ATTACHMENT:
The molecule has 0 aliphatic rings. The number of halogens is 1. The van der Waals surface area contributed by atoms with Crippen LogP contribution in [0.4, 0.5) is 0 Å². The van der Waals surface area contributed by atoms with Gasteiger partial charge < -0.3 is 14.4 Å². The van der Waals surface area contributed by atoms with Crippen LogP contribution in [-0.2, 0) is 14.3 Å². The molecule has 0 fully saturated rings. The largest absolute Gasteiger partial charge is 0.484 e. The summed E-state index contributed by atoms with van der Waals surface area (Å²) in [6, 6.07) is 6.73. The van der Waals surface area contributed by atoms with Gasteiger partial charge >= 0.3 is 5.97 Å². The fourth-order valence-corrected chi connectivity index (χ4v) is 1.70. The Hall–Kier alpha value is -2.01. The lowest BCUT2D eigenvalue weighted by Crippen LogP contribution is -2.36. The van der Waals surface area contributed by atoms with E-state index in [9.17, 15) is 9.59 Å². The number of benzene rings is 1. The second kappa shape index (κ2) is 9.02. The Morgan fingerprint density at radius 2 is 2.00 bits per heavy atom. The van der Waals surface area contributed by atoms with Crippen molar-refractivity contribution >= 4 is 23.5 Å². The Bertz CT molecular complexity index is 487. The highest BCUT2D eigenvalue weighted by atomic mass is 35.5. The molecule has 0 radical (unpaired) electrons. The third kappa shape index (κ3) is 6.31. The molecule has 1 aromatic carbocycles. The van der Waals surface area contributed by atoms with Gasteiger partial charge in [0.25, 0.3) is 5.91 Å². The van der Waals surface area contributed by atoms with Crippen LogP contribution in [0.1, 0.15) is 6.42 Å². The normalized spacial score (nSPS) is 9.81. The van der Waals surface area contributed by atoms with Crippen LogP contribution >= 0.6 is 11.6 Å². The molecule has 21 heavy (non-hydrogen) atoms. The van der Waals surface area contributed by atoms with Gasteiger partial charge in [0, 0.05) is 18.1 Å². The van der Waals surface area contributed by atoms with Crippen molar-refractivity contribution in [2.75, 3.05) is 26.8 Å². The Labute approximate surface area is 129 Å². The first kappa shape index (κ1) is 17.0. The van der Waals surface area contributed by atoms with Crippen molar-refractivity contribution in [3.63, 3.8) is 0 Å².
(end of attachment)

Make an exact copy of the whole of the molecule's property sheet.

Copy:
The molecule has 0 aliphatic rings. The number of halogens is 1. The van der Waals surface area contributed by atoms with Crippen LogP contribution in [0.4, 0.5) is 0 Å². The van der Waals surface area contributed by atoms with Gasteiger partial charge < -0.3 is 14.4 Å². The van der Waals surface area contributed by atoms with Crippen LogP contribution in [-0.2, 0) is 14.3 Å². The molecule has 0 fully saturated rings. The largest absolute Gasteiger partial charge is 0.484 e. The summed E-state index contributed by atoms with van der Waals surface area (Å²) in [6, 6.07) is 6.73. The van der Waals surface area contributed by atoms with Gasteiger partial charge >= 0.3 is 5.97 Å². The fourth-order valence-corrected chi connectivity index (χ4v) is 1.70. The Hall–Kier alpha value is -2.01. The lowest BCUT2D eigenvalue weighted by Crippen LogP contribution is -2.36. The van der Waals surface area contributed by atoms with E-state index in [9.17, 15) is 9.59 Å². The number of benzene rings is 1. The second kappa shape index (κ2) is 9.02. The Morgan fingerprint density at radius 2 is 2.00 bits per heavy atom. The van der Waals surface area contributed by atoms with Crippen molar-refractivity contribution >= 4 is 23.5 Å². The Bertz CT molecular complexity index is 487. The highest BCUT2D eigenvalue weighted by atomic mass is 35.5. The molecule has 0 radical (unpaired) electrons. The third kappa shape index (κ3) is 6.31. The molecule has 1 aromatic carbocycles. The van der Waals surface area contributed by atoms with Gasteiger partial charge in [0.25, 0.3) is 5.91 Å². The van der Waals surface area contributed by atoms with Crippen LogP contribution in [0.1, 0.15) is 6.42 Å². The normalized spacial score (nSPS) is 9.81. The van der Waals surface area contributed by atoms with Crippen LogP contribution >= 0.6 is 11.6 Å². The molecule has 21 heavy (non-hydrogen) atoms. The van der Waals surface area contributed by atoms with Gasteiger partial charge in [0, 0.05) is 18.1 Å². The van der Waals surface area contributed by atoms with Crippen molar-refractivity contribution in [2.75, 3.05) is 26.8 Å². The Labute approximate surface area is 129 Å². The first kappa shape index (κ1) is 17.0. The van der Waals surface area contributed by atoms with Crippen molar-refractivity contribution in [3.63, 3.8) is 0 Å².